Pitching anything to someone you know who works in the media is surprisingly difficult. Most likely, you make several assumptions that lead to a failed pitch, and thus no coverage. For example:
- You assume they know about it already. They are your friend, or you assume they see all of your postings in social media. The result? They are probably just enjoying your posts as a potential customer or attendee or simply as a supporter.
- You assume you don't need to tell them why it's special. Hook them like you would anyone - in an email.
- You email 1 sentence that might not even provide information about the event. That's how sure you are that they know, or want to know.
Treat all friends as new people who don't know you and don't know about the event. Then pitch them. These tips address pitching personal friends in the media, but work for pitching the press about events in general.
1. The "are you looking to fill space on XYZ?" approach:
Usually media people aren’t looking for events, per say. Of course they want to write about the must-do events. But they are rarely at a loss for ideas. Your idea - if they pick it up - usually happens because it cut in line of what they were already planning.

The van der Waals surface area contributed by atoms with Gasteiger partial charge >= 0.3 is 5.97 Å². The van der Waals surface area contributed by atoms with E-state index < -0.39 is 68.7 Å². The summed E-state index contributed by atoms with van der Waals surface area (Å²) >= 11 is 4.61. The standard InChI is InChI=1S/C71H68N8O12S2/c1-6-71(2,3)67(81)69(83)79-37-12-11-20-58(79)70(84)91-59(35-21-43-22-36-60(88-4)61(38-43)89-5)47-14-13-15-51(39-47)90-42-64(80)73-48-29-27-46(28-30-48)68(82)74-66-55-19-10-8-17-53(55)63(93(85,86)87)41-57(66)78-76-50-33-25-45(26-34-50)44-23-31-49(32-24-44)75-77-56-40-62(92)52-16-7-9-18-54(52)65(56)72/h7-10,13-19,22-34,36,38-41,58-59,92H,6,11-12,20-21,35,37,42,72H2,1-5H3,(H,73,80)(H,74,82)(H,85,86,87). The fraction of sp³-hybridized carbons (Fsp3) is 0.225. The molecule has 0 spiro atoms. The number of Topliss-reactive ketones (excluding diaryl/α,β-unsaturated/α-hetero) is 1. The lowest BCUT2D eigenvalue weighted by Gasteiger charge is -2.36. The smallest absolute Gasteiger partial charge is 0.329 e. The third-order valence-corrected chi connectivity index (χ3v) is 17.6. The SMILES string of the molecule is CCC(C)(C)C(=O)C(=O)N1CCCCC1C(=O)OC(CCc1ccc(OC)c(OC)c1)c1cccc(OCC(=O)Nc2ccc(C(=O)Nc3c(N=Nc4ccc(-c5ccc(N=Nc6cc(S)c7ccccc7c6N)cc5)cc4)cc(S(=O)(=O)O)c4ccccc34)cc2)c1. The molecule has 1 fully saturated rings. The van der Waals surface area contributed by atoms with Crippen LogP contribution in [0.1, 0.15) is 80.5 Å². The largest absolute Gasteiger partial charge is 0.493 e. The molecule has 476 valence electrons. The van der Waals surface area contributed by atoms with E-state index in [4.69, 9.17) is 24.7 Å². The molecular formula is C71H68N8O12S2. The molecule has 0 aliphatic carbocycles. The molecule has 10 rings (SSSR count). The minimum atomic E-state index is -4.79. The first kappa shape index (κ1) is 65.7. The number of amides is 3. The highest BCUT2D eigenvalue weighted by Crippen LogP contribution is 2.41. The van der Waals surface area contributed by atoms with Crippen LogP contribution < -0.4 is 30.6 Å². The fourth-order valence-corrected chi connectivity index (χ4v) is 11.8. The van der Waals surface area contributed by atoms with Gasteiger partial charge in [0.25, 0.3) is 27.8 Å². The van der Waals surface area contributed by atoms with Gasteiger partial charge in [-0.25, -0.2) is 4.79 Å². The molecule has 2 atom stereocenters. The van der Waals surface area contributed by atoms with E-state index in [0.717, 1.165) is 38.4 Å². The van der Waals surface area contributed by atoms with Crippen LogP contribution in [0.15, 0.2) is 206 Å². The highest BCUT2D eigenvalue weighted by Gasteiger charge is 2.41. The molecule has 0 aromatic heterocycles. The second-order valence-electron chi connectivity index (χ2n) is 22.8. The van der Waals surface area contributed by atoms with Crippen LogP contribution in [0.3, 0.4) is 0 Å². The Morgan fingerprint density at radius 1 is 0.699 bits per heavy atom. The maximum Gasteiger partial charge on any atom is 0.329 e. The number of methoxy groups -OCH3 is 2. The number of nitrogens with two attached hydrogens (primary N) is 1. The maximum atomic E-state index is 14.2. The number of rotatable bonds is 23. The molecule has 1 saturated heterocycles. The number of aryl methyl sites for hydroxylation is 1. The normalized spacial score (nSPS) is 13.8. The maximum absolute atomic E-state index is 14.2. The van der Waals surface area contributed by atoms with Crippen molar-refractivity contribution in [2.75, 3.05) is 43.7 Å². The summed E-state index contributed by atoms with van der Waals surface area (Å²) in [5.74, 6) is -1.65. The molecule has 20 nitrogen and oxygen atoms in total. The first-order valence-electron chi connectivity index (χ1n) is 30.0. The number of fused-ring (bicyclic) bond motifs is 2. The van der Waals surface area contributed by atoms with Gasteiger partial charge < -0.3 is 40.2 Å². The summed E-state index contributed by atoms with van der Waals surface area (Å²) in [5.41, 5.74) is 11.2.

2. Create the Must-Do Effect about your event
Your job becomes: what makes your event a must-do. If you say to yourself “I don’t know…it’s not as good as the others…it’s just a mediocre event” then you need to listen to some Tin Shingle TuneUps that break through this myth. Look up our "Give Yourself Permission" series.
3. Don't ask your friend permission to pitch them
No need to ask permission to pitch. Just pitch! I’ve had people who I don’t know ask if we receive unsolicited pitches, and I usually assume they are spam people. One time I responded to someone, and he was a reporter for Vice and a few others, so definitely was a professional. But it was surprising that he pitched this way. Honestly, it was a fluke that I responded. I usually ignore. Right now, the spam people are asking this type of permission in long form emails. It’s people who claim to do SEO, and they email publications like mine with unrelated content ideas, or requesting permission to send pitches.
4. Have a hook - why it’s amazing, or why it would appeal to this particular writer.
Even though this writer is your friend, they still have an audience to please. You must tell them why your event appeals to their audience. You are laying the breadcrumbs.
5. Include a pictures. People always love shiny objects.
If it's the event flyer, or some other picture like from a past event, include it. It helps sparks the reader's imagination and confidence in the event.